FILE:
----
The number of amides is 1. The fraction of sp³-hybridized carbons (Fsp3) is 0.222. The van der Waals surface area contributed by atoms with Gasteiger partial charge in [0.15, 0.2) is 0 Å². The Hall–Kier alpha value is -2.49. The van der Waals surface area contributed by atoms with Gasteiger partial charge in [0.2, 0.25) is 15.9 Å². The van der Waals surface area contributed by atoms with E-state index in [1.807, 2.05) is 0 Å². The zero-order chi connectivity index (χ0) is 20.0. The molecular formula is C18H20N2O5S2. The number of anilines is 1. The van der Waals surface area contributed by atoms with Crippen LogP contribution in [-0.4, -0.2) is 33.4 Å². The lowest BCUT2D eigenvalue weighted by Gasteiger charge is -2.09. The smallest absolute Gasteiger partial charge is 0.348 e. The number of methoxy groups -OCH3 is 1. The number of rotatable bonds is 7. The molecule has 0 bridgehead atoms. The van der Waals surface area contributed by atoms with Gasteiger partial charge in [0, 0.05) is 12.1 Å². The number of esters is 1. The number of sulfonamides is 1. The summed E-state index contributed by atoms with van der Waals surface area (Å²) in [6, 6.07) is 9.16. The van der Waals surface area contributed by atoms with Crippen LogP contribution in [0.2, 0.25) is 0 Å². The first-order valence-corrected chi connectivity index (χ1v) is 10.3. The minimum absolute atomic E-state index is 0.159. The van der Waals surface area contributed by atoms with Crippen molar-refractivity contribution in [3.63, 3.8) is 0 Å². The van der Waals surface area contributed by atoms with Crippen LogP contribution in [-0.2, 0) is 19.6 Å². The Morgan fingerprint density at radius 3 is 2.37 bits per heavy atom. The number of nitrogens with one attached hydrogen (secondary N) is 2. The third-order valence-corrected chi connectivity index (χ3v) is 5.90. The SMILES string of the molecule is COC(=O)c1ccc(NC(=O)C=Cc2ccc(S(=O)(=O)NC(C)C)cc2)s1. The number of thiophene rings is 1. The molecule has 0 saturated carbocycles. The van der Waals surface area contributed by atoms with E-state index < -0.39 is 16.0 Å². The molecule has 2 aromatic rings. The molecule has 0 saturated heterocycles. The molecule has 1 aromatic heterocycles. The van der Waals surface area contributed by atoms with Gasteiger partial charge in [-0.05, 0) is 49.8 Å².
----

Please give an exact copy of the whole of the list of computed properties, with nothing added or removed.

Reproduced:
The number of amides is 1. The fraction of sp³-hybridized carbons (Fsp3) is 0.222. The van der Waals surface area contributed by atoms with Gasteiger partial charge in [0.15, 0.2) is 0 Å². The Hall–Kier alpha value is -2.49. The van der Waals surface area contributed by atoms with Gasteiger partial charge in [0.2, 0.25) is 15.9 Å². The van der Waals surface area contributed by atoms with E-state index in [1.807, 2.05) is 0 Å². The zero-order chi connectivity index (χ0) is 20.0. The molecular formula is C18H20N2O5S2. The number of anilines is 1. The van der Waals surface area contributed by atoms with Crippen LogP contribution in [-0.4, -0.2) is 33.4 Å². The lowest BCUT2D eigenvalue weighted by Gasteiger charge is -2.09. The smallest absolute Gasteiger partial charge is 0.348 e. The number of methoxy groups -OCH3 is 1. The number of rotatable bonds is 7. The molecule has 0 bridgehead atoms. The van der Waals surface area contributed by atoms with Gasteiger partial charge in [0, 0.05) is 12.1 Å². The number of esters is 1. The number of sulfonamides is 1. The summed E-state index contributed by atoms with van der Waals surface area (Å²) in [6, 6.07) is 9.16. The van der Waals surface area contributed by atoms with Crippen LogP contribution in [0.2, 0.25) is 0 Å². The first-order valence-corrected chi connectivity index (χ1v) is 10.3. The minimum absolute atomic E-state index is 0.159. The van der Waals surface area contributed by atoms with Crippen molar-refractivity contribution in [3.63, 3.8) is 0 Å². The van der Waals surface area contributed by atoms with Crippen LogP contribution in [-0.2, 0) is 19.6 Å². The Morgan fingerprint density at radius 3 is 2.37 bits per heavy atom. The number of nitrogens with one attached hydrogen (secondary N) is 2. The third-order valence-corrected chi connectivity index (χ3v) is 5.90. The SMILES string of the molecule is COC(=O)c1ccc(NC(=O)C=Cc2ccc(S(=O)(=O)NC(C)C)cc2)s1. The number of thiophene rings is 1. The molecule has 0 saturated carbocycles. The van der Waals surface area contributed by atoms with E-state index < -0.39 is 16.0 Å². The molecule has 2 aromatic rings. The molecule has 0 saturated heterocycles. The molecule has 1 aromatic heterocycles. The van der Waals surface area contributed by atoms with Gasteiger partial charge in [-0.05, 0) is 49.8 Å².